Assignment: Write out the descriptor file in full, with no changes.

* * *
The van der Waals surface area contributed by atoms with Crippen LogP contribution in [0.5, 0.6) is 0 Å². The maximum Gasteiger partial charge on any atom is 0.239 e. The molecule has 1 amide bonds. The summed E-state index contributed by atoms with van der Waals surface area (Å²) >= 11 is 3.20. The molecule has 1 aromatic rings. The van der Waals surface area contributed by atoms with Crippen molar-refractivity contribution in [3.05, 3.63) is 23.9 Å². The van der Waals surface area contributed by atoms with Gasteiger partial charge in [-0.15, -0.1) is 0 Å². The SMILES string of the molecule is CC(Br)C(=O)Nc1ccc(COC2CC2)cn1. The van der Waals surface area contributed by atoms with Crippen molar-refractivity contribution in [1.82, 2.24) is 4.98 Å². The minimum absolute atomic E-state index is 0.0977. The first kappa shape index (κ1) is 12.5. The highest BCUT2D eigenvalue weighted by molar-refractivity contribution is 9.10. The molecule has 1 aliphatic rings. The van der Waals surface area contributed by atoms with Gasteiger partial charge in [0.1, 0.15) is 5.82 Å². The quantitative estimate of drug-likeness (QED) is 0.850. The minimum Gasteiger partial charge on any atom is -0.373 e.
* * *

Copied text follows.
The van der Waals surface area contributed by atoms with Crippen LogP contribution in [0.5, 0.6) is 0 Å². The maximum Gasteiger partial charge on any atom is 0.239 e. The molecule has 1 amide bonds. The summed E-state index contributed by atoms with van der Waals surface area (Å²) >= 11 is 3.20. The molecule has 1 aromatic rings. The van der Waals surface area contributed by atoms with Crippen molar-refractivity contribution in [3.05, 3.63) is 23.9 Å². The van der Waals surface area contributed by atoms with Gasteiger partial charge in [-0.15, -0.1) is 0 Å². The SMILES string of the molecule is CC(Br)C(=O)Nc1ccc(COC2CC2)cn1. The van der Waals surface area contributed by atoms with Crippen molar-refractivity contribution in [1.82, 2.24) is 4.98 Å². The minimum absolute atomic E-state index is 0.0977. The first kappa shape index (κ1) is 12.5. The highest BCUT2D eigenvalue weighted by molar-refractivity contribution is 9.10. The molecule has 1 aliphatic rings. The van der Waals surface area contributed by atoms with Gasteiger partial charge in [0.1, 0.15) is 5.82 Å². The quantitative estimate of drug-likeness (QED) is 0.850. The minimum Gasteiger partial charge on any atom is -0.373 e.